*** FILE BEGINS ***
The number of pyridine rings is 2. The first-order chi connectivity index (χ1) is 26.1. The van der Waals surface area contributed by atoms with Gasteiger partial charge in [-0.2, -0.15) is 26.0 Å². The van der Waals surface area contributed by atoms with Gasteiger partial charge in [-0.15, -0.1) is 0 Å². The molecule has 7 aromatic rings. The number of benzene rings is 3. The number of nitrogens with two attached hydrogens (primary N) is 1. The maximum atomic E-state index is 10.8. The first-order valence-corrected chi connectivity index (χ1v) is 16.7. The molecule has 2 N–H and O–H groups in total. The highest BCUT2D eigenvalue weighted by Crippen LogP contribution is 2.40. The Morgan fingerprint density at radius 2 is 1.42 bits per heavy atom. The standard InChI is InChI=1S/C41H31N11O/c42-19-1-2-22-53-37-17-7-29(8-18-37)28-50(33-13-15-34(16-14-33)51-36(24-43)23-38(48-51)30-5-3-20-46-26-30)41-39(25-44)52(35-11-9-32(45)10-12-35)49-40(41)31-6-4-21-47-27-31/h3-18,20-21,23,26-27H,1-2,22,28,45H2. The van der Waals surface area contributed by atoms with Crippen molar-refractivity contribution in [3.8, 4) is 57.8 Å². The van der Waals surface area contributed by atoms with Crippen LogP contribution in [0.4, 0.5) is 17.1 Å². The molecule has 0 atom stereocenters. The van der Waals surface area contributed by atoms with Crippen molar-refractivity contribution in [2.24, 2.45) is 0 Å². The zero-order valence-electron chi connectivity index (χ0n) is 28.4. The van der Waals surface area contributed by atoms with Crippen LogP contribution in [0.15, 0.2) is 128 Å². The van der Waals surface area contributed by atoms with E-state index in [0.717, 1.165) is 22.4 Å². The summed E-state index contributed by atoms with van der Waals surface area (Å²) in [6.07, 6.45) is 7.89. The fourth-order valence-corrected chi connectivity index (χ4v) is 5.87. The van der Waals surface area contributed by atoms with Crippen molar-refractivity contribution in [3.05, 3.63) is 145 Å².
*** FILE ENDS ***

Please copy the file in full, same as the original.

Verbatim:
The number of pyridine rings is 2. The first-order chi connectivity index (χ1) is 26.1. The van der Waals surface area contributed by atoms with Gasteiger partial charge in [-0.2, -0.15) is 26.0 Å². The van der Waals surface area contributed by atoms with Gasteiger partial charge in [-0.15, -0.1) is 0 Å². The molecule has 7 aromatic rings. The number of benzene rings is 3. The number of nitrogens with two attached hydrogens (primary N) is 1. The maximum atomic E-state index is 10.8. The first-order valence-corrected chi connectivity index (χ1v) is 16.7. The molecule has 2 N–H and O–H groups in total. The highest BCUT2D eigenvalue weighted by Crippen LogP contribution is 2.40. The Morgan fingerprint density at radius 2 is 1.42 bits per heavy atom. The standard InChI is InChI=1S/C41H31N11O/c42-19-1-2-22-53-37-17-7-29(8-18-37)28-50(33-13-15-34(16-14-33)51-36(24-43)23-38(48-51)30-5-3-20-46-26-30)41-39(25-44)52(35-11-9-32(45)10-12-35)49-40(41)31-6-4-21-47-27-31/h3-18,20-21,23,26-27H,1-2,22,28,45H2. The van der Waals surface area contributed by atoms with Crippen molar-refractivity contribution in [3.8, 4) is 57.8 Å². The van der Waals surface area contributed by atoms with Crippen LogP contribution in [0.4, 0.5) is 17.1 Å². The molecule has 0 atom stereocenters. The van der Waals surface area contributed by atoms with Crippen molar-refractivity contribution in [2.24, 2.45) is 0 Å². The zero-order valence-electron chi connectivity index (χ0n) is 28.4. The van der Waals surface area contributed by atoms with Crippen LogP contribution in [0.15, 0.2) is 128 Å². The van der Waals surface area contributed by atoms with E-state index in [0.717, 1.165) is 22.4 Å². The summed E-state index contributed by atoms with van der Waals surface area (Å²) in [6.07, 6.45) is 7.89. The fourth-order valence-corrected chi connectivity index (χ4v) is 5.87. The van der Waals surface area contributed by atoms with Crippen molar-refractivity contribution in [3.05, 3.63) is 145 Å².